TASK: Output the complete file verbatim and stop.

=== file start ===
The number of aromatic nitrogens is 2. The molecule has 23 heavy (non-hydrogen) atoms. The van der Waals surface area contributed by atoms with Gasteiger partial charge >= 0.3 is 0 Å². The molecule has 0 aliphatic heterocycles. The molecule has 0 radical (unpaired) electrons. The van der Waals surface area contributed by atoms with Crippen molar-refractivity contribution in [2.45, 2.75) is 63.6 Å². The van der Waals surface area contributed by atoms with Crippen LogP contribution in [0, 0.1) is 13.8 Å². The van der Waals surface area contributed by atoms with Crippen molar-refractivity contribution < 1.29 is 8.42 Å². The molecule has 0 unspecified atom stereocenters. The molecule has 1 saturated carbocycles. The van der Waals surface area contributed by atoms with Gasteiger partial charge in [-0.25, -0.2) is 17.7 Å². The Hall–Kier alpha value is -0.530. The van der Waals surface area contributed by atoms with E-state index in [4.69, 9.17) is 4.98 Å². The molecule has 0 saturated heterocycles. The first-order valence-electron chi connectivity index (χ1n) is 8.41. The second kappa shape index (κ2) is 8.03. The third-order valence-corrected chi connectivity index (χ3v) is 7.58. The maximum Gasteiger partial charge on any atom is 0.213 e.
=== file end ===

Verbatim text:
The number of aromatic nitrogens is 2. The molecule has 23 heavy (non-hydrogen) atoms. The van der Waals surface area contributed by atoms with Gasteiger partial charge >= 0.3 is 0 Å². The molecule has 0 aliphatic heterocycles. The molecule has 0 radical (unpaired) electrons. The van der Waals surface area contributed by atoms with Crippen molar-refractivity contribution in [2.45, 2.75) is 63.6 Å². The van der Waals surface area contributed by atoms with Crippen LogP contribution in [0, 0.1) is 13.8 Å². The van der Waals surface area contributed by atoms with Crippen molar-refractivity contribution < 1.29 is 8.42 Å². The molecule has 0 unspecified atom stereocenters. The molecule has 1 saturated carbocycles. The van der Waals surface area contributed by atoms with Gasteiger partial charge in [-0.25, -0.2) is 17.7 Å². The Hall–Kier alpha value is -0.530. The van der Waals surface area contributed by atoms with E-state index in [4.69, 9.17) is 4.98 Å². The molecule has 0 saturated heterocycles. The first-order valence-electron chi connectivity index (χ1n) is 8.41. The second kappa shape index (κ2) is 8.03. The third-order valence-corrected chi connectivity index (χ3v) is 7.58. The maximum Gasteiger partial charge on any atom is 0.213 e.